Care home fire safety 'horrifying' in London-BBC News, London - Article from July 2011
Dozens of care homes across London have been ordered to improve after failing to achieve even basic fire safety standards, a BBC investigation has learned.
After hospitals, firefighters consider care homes to present the single greatest risk to life of any public buildings. Residents are often elderly, fragile or mentally ill.
But 29 care homes in the city have been discovered not reaching basic standards since 2010.(12 months)
The London Fire Brigade (LFB) issued each of the homes - many of which were breaching the law - with a legal Enforcement Order, compelling them to make changes.
The homes were guilty of breaches including:
No fire escape plans
No training for staff
No marked fire exits
London Assembly Member Jenny Jones said: "It is quite horrifying. In care homes you have some of the most vulnerable people in society - people who can't move around quickly. It's crucial those homes have good fire safety procedures. Fire safety plans, staff training and emergency exits have to be up to date."
Some of the homes had up to eight individual breaches of fire regulations, each potentially lethal.
The importance of clear fire safety plans was underlined by a fire at Rosepark care home in Scotland, which killed 14 people.
An inquiry into the 2004 tragedy, published this April, found "some or all" of the deaths could have been prevented if the home had a decent fire safety plan in place.
A further "serious deficiency" was the "limited attention" given to how residents would escape a fire
Failings in Lakanal House - where six died - were repeated in the care homes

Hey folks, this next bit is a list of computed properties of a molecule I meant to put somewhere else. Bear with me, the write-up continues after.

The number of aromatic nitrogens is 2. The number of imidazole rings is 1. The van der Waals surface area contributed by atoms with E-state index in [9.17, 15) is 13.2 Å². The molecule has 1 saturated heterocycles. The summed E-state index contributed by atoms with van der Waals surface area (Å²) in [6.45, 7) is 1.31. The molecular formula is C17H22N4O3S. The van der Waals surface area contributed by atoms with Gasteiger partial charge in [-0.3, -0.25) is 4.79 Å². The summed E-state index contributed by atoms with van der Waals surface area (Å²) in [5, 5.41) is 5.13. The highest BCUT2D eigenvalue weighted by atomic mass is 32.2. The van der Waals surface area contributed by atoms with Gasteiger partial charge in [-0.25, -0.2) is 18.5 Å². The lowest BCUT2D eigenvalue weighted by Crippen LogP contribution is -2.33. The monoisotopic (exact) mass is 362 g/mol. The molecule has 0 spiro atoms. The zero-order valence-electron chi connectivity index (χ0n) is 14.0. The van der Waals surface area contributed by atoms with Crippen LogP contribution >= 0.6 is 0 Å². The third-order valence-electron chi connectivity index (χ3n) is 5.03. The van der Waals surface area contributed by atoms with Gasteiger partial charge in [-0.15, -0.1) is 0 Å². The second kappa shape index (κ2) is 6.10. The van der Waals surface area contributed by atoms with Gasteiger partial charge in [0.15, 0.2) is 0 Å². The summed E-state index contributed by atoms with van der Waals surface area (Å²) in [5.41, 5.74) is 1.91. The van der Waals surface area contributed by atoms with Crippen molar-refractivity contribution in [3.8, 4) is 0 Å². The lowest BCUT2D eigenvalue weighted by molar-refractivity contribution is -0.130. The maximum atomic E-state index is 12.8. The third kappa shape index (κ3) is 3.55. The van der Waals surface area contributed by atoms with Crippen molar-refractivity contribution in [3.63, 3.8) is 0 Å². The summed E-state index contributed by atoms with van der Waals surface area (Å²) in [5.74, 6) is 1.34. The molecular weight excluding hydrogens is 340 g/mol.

After the fire, London Fire Brigade LFB found a number of flaws. These included failure to establish an appropriate emergency plan, failure to ensure employees receive adequate safety training and failure to take general fire precautions.
"Fundamentally your role as a landlord is to keep people safe. The fire of course focuses the mind on that."
He continued: "It's a fundamental duty to make sure you're not waiting for Enforcement Notices - not waiting for a problem, but being proactive."
The home has made numerous changes on the advice of the LFB.
Steve Turek, assistant commissioner for the London Fire Brigade, said: "It's important for owners of care homes to take their responsibilities seriously.
He added: "It's important people who are in charge of both care homes and sheltered accommodation understand the importance of their role."
Many of the censured homes had not carried out a legally-required fire risk assessment (FRA) to pinpoint potential dangers.
A 2009 fire at tower block Lakanal House - which did not have an FRA - killed six, and experts say if checks had been done they may have prevented the tragedy.
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